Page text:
Radical changes in the conception and definition of the sculptural object took place during the first half of the 20th century in Europe. Artists expanded the known sculptural repertoire by introducing new everyday materials and by inventing new sculpting styles. Traditional sculpting techniques were replaced by new avant-garde categories such as the Dadaist “readymade” and the Surrealist “found object.” At the same time, monumental figurative sculpture was used to promote the ideologies of totalitarian regimes in Germany, Italy, and Russia. Focusing on these different forms and functions of sculptural production, the course surveys early 20th-century European sculpture within its social, political, and philosophical contexts.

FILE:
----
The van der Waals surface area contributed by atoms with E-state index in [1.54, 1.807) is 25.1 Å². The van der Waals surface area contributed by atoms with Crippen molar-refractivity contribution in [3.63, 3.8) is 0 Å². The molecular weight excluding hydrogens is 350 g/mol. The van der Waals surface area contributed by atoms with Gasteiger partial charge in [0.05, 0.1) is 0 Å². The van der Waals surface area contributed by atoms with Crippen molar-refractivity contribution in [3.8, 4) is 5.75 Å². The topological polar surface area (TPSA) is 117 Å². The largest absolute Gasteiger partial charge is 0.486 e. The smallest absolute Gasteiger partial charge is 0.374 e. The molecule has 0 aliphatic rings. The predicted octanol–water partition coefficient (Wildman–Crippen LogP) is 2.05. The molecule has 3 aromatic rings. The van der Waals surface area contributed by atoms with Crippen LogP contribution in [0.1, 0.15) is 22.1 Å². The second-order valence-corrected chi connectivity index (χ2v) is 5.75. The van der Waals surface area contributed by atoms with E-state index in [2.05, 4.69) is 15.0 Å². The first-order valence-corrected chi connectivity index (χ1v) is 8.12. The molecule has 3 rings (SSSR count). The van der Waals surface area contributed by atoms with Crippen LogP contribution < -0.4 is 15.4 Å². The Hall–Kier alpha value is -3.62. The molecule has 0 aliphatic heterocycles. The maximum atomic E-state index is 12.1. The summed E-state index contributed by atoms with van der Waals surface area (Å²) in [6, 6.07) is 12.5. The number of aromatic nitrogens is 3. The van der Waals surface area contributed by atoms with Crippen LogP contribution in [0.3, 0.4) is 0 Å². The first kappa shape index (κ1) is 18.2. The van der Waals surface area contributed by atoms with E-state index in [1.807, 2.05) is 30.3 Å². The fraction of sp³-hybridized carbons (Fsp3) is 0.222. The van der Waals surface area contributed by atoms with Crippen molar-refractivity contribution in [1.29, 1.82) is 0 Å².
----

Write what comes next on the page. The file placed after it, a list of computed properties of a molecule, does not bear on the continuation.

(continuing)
Assessment: 100% coursework.
Prerequisite: One 1000-level Fine Arts course